Dianne Reeves at Jazz at Lincoln Center

Dianne Reeves

Grandeur with refinement: that describes the aura of Dianne Reeves, whose concert at Jazz at Lincoln Center’s Rose Hall on Friday evening revealed her more than ever to be the vocal heir of Sarah Vaughan, whose voice could also travel anywhere. To call Ms. Reeves a warbler or a songbird isn’t just to trot out shopworn terms for a female jazz singer, but to point out how many of her introductions to songs are wordless, improvised exercises in tonal coloration.

These preludes have the feel of preparatory meditations before Ms. Reeves plunges into fresh musical territory. Within the semi-orchestral settings of her band — Peter Martin on piano, Romero Lubambo and Peter Sprague on guitars, Reginald Veal on bass and Terreon Gully on drums — the drums kept a lower-than-average profile. Rather than punching out hard rhythm, they supplied complex textural seasoning. Instrumental solos were tasty but never ostentatious.

That lack of exhibitionism also characterized the way Ms. Reeves treated many of her songs as internal monologues. A major exception was a lusty blues rendition of “One for My Baby (and One More for the Road),” in which she flirted with gut-busting volume, building the song up slowly to a crest, before gradually subsiding. Even at its peak, you sensed power held in reserve. Her restraint created its own kind of suspense, as you waited to see how far she would go.

“Stormy Weather,” a song that most singers belt to the rafters, was reconceived as a private struggle; rather than dramatize her sorrow, she fought to contain it. For sheer gorgeousness there was nothing to match two numbers — Bob Marley’s “Waiting in Vain,” its reggae pulse smoothed out, and a playful bossa-nova-flavored “Our Love Is Here to Stay” — in which Ms. Reeves’s voice danced with Mr. Lubambo’s sparkling guitar. During a light jazz-funk rendition of Ani DiFranco’s “32 Flavors” Ms. Reeves dug deeply into this defiant feminist retort to an insult that is also a proclamation of individual complexity: “I am a poster girl with no poster/I am 32 flavors and then some.”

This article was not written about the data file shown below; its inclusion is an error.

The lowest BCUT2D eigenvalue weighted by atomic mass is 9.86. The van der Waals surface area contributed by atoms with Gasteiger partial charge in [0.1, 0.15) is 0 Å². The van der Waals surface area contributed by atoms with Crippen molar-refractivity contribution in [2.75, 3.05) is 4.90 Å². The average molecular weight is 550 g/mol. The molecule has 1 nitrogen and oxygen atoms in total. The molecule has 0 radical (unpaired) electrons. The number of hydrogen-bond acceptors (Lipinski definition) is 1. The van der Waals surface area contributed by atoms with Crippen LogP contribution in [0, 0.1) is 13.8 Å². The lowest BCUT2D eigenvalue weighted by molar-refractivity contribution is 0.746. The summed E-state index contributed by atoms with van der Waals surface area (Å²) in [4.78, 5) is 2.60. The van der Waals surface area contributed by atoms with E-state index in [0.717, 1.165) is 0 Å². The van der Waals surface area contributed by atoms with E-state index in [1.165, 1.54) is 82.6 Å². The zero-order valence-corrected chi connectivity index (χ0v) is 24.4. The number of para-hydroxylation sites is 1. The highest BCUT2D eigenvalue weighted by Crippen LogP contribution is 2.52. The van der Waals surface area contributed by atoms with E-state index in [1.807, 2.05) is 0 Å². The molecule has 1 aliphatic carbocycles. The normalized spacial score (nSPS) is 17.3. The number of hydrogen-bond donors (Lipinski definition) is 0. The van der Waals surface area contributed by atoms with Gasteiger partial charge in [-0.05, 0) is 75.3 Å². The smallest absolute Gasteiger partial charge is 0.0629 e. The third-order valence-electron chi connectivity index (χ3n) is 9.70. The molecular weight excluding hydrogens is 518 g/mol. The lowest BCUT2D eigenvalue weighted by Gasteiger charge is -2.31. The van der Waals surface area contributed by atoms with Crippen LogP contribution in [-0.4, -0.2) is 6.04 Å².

Prefacing her own song “Nine,” an idyllic reminiscence of childhood, Ms. Reeves remarked that she was watching the news less these days, the better to celebrate innocence. As she sang of “running endless through a field of emerald green beneath a broad open sky” and of a time when “any child could wear a paper crown and be a king or queen at 9,” you wanted to follow her back to an age “when our imaginations soared on golden wings.” As the song makes clear, it is not about escaping reality but about rediscovering a personal source of spiritual nourishment.